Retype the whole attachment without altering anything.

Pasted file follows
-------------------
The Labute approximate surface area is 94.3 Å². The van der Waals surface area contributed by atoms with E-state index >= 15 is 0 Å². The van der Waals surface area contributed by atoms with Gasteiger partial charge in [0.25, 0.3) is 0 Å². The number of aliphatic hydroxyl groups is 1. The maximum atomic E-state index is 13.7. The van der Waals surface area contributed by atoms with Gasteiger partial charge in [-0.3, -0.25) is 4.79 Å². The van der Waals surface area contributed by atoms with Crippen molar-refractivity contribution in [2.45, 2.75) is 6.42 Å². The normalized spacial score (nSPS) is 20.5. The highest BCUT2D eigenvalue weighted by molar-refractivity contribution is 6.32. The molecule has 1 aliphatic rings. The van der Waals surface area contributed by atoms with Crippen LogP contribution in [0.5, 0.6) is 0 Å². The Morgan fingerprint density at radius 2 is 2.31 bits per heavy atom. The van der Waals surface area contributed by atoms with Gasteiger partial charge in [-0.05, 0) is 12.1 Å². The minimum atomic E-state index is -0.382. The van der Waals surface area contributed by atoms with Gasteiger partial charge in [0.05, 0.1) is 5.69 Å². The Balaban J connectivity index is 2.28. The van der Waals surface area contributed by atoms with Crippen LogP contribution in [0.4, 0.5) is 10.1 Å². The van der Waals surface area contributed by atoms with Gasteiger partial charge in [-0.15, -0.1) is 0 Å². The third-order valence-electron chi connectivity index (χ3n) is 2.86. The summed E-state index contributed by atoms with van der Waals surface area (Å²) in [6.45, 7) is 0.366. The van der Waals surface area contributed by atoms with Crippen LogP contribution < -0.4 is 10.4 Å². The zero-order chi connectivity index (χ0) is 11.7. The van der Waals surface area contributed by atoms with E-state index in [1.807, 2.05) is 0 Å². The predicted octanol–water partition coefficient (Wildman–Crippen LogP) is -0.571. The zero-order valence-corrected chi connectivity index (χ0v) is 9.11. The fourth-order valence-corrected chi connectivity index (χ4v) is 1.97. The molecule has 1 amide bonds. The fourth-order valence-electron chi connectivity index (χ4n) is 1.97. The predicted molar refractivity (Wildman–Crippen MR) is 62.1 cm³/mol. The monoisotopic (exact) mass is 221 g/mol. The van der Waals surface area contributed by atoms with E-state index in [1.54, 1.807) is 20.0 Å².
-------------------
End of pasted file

The Labute approximate surface area is 94.3 Å². The van der Waals surface area contributed by atoms with E-state index >= 15 is 0 Å². The van der Waals surface area contributed by atoms with Gasteiger partial charge in [0.25, 0.3) is 0 Å². The number of aliphatic hydroxyl groups is 1. The maximum atomic E-state index is 13.7. The van der Waals surface area contributed by atoms with Gasteiger partial charge in [-0.3, -0.25) is 4.79 Å². The van der Waals surface area contributed by atoms with Crippen molar-refractivity contribution in [2.45, 2.75) is 6.42 Å². The normalized spacial score (nSPS) is 20.5. The highest BCUT2D eigenvalue weighted by molar-refractivity contribution is 6.32. The molecule has 1 aliphatic rings. The van der Waals surface area contributed by atoms with Crippen LogP contribution in [0.5, 0.6) is 0 Å². The Morgan fingerprint density at radius 2 is 2.31 bits per heavy atom. The van der Waals surface area contributed by atoms with Gasteiger partial charge in [-0.05, 0) is 12.1 Å². The minimum atomic E-state index is -0.382. The van der Waals surface area contributed by atoms with Gasteiger partial charge in [0.05, 0.1) is 5.69 Å². The Balaban J connectivity index is 2.28. The van der Waals surface area contributed by atoms with Crippen LogP contribution in [0.4, 0.5) is 10.1 Å². The van der Waals surface area contributed by atoms with Gasteiger partial charge in [-0.15, -0.1) is 0 Å². The third-order valence-electron chi connectivity index (χ3n) is 2.86. The summed E-state index contributed by atoms with van der Waals surface area (Å²) in [6.45, 7) is 0.366. The van der Waals surface area contributed by atoms with Crippen LogP contribution < -0.4 is 10.4 Å². The zero-order chi connectivity index (χ0) is 11.7. The van der Waals surface area contributed by atoms with E-state index in [1.807, 2.05) is 0 Å². The predicted octanol–water partition coefficient (Wildman–Crippen LogP) is -0.571. The zero-order valence-corrected chi connectivity index (χ0v) is 9.11. The fourth-order valence-corrected chi connectivity index (χ4v) is 1.97. The molecule has 1 amide bonds. The fourth-order valence-electron chi connectivity index (χ4n) is 1.97. The predicted molar refractivity (Wildman–Crippen MR) is 62.1 cm³/mol. The monoisotopic (exact) mass is 221 g/mol. The van der Waals surface area contributed by atoms with E-state index in [1.54, 1.807) is 20.0 Å².